This wonder of Illinois stood up well throughout the years, but even this building needed major restoration work by the the 1970s, which would require a tremendous amount of money. It wasn’t divided into a four-plex, and didn’t make enough money to afford the bill to fully restore this now long in the tooth theater.

YIKES! The owners were stuck between a rock and a hard place. To save the theater from a sale to land developers, the theater needed a lot of capitol! This monumental task was undertaken by a determined community, who would not stand for this theater to have a date with the wrecking ball.

A feisty, spirited group of citizens took the challenge and began the wildly successful “Save the Rialto Campaign.” Dorothy Mavrich, president of The Rialto Square Arts Association, got the campaign rolling, and all stops were pulled out to offer an alternative plan to the awful thought of selling the land to developers, who would knock it down and put up who knows what!

Businessman, Christo Dragatsis, assisted in requesting and getting monetary support from the city council, the state government and federal officials. Former State Representative, LeRoy Van Duyne, was “instrumental” in obtaining the money needed to purchase the theater properties from the probably relieved owners, rescuing them from their awful predicament and saving the theater for the public. The Rialto Square Theater was placed on the National Register of Historic Places, becoming forever safe from destruction.

Restoration and renovation work began in 1980, undertaken by Conrad Schmitt Studios of New Berlin, Wisconsin. The Rialto Square Theater became a non-profit cultural arts center, under the direction of The Rialto Square Theater Corporation. The Will County Metropolitan Exposition and Auditorium Authority is now under the watchful eye of the Rialto Square Properties.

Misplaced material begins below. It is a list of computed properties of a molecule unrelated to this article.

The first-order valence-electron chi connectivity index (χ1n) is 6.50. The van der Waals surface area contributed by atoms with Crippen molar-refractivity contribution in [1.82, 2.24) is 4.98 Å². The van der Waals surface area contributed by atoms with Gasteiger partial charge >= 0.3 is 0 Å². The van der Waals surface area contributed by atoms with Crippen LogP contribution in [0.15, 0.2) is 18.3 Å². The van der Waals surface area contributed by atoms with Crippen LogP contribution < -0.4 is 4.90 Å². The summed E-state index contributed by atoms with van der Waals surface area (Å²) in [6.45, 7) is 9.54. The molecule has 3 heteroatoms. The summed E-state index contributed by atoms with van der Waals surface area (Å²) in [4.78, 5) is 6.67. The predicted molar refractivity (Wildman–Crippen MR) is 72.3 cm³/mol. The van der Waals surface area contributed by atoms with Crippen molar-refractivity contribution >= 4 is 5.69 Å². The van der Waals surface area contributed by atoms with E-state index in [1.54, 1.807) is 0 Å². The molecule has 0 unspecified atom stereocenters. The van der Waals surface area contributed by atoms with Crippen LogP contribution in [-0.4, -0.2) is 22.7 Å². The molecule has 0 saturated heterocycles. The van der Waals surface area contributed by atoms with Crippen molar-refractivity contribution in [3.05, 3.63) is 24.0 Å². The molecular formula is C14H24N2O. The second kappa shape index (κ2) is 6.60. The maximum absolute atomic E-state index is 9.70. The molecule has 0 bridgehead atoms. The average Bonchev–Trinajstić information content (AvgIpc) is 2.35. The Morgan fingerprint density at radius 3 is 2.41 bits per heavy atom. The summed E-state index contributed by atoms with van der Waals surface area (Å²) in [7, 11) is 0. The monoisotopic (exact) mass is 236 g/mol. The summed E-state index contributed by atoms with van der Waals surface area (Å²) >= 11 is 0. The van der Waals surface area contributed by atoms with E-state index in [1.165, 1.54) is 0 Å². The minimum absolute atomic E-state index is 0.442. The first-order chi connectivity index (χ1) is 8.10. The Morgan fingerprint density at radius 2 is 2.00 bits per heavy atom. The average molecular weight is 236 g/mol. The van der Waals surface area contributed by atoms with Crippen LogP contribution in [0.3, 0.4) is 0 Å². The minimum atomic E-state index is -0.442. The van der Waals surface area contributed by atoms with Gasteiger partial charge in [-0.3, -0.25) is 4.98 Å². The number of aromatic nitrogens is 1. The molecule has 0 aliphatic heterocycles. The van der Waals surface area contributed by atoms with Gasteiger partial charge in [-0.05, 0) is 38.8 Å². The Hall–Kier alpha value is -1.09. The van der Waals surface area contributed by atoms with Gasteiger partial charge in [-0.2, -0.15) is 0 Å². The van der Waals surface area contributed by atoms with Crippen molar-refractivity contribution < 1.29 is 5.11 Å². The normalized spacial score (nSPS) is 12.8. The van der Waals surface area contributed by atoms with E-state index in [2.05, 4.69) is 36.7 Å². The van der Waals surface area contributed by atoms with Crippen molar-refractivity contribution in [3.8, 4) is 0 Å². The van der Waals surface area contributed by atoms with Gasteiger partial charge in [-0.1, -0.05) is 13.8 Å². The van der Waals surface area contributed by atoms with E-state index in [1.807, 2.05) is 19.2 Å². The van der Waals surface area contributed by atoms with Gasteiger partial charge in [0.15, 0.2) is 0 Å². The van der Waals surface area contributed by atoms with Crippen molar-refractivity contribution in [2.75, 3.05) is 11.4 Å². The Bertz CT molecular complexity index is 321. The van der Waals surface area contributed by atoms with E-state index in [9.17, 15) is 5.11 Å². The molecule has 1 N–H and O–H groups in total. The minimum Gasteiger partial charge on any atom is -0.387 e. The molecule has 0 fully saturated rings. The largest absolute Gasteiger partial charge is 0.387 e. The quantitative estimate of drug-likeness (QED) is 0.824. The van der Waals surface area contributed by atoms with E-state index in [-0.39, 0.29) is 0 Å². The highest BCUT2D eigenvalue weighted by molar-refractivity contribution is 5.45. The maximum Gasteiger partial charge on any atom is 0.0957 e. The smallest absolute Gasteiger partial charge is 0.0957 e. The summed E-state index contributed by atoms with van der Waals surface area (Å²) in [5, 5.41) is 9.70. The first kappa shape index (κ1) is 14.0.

The Rubens brothers would be pleased that the people worked together to save their “Palace of the People,” restored it and now use it for dramatic and musical concerts, and for social occasions/special events as well. For instance, the theater is rented out to weddings and receptions.


Place where people while alive enjoyed going to to forget their troubles for a time, often are still a draw for these spirits of the people who loved these places of joy and comfort.

Natatorium, TX (Spirits still come to enjoy the music played and the gaming of years past on the second floor).

CRYSTAL BALLROOM, OR (Spirits still enjoy the music and like to dance as well).

Music Hall, MO (Spirits still love to come here and see what is on the stage).

Rialto Square Theatre, IL (Spirits of people who so enjoyed leaving their troubles for a few hours outside, still enjoy coming in their after-life).

Many people throughout the years found The Rialto Square Theater a place to escape reality, a glorious palace with air conditioning which represented a glimmer of paradise, to enjoy a great film or stage and musical event with great acoustics.

Spirits of Thespians who loved to be on stage, often yearn to be acting or performing one more time. As they can’t in spirit bodies, they can still enjoy the living’s efforts and pretend to be on stage and enjoy the theatre.

Mantorville Opera House, MN (Spirits get really involved with the performances held here and participate in ways that they can).

Sacramento Theatre, Ca (Spirits of thespians are very enthusiastic about the plays, and the preparation of the living thespians to go on stage; being their greatest supporters).

Pantages Theatre, CA (A female wanna-be performer often sings along with the musicals seen on this stage).

Rialto Square Theatre, IL (Spirits of thespians who performed there found their experience to be more than memorable, so they have been known fully enjoy the theatre).

Sudden or unexpected death can sorely disappoint thespians yearning to be on stage.

Syracuse Theatre, NY (Some spirits here still have a tremendous work ethic, and if they died before they could perform, they still long to do so; finish the gig or job, and/or still be involved).

Pittsburgh Theatre, PA (An actor died of a heart attack before he could go on stage to perform a role he had worked hard on to prepare).